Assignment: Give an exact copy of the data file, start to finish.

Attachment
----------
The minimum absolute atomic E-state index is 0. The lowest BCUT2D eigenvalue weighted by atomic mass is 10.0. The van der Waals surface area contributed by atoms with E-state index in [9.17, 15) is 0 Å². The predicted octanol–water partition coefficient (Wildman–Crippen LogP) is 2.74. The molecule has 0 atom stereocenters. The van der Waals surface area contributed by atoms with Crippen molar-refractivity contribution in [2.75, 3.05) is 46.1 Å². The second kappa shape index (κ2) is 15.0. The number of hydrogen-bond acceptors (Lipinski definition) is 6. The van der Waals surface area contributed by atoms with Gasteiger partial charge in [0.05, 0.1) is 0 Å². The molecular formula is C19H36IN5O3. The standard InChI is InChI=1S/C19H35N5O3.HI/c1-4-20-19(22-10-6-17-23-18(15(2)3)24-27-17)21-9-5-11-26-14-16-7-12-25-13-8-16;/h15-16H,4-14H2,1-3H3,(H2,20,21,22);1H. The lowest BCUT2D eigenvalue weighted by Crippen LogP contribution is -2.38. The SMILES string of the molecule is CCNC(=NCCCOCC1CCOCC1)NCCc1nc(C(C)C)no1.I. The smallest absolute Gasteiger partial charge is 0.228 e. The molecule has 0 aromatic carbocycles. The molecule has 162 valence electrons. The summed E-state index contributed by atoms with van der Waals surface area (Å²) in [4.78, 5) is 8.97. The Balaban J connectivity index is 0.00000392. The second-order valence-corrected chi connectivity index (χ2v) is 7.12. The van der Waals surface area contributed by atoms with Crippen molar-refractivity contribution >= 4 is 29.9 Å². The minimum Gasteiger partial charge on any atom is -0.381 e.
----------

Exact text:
The minimum absolute atomic E-state index is 0. The lowest BCUT2D eigenvalue weighted by atomic mass is 10.0. The van der Waals surface area contributed by atoms with E-state index in [9.17, 15) is 0 Å². The predicted octanol–water partition coefficient (Wildman–Crippen LogP) is 2.74. The molecule has 0 atom stereocenters. The van der Waals surface area contributed by atoms with Crippen molar-refractivity contribution in [2.75, 3.05) is 46.1 Å². The second kappa shape index (κ2) is 15.0. The number of hydrogen-bond acceptors (Lipinski definition) is 6. The van der Waals surface area contributed by atoms with Gasteiger partial charge in [0.05, 0.1) is 0 Å². The molecular formula is C19H36IN5O3. The standard InChI is InChI=1S/C19H35N5O3.HI/c1-4-20-19(22-10-6-17-23-18(15(2)3)24-27-17)21-9-5-11-26-14-16-7-12-25-13-8-16;/h15-16H,4-14H2,1-3H3,(H2,20,21,22);1H. The lowest BCUT2D eigenvalue weighted by Crippen LogP contribution is -2.38. The SMILES string of the molecule is CCNC(=NCCCOCC1CCOCC1)NCCc1nc(C(C)C)no1.I. The smallest absolute Gasteiger partial charge is 0.228 e. The molecule has 0 aromatic carbocycles. The molecule has 162 valence electrons. The summed E-state index contributed by atoms with van der Waals surface area (Å²) in [4.78, 5) is 8.97. The Balaban J connectivity index is 0.00000392. The second-order valence-corrected chi connectivity index (χ2v) is 7.12. The van der Waals surface area contributed by atoms with Crippen molar-refractivity contribution >= 4 is 29.9 Å². The minimum Gasteiger partial charge on any atom is -0.381 e.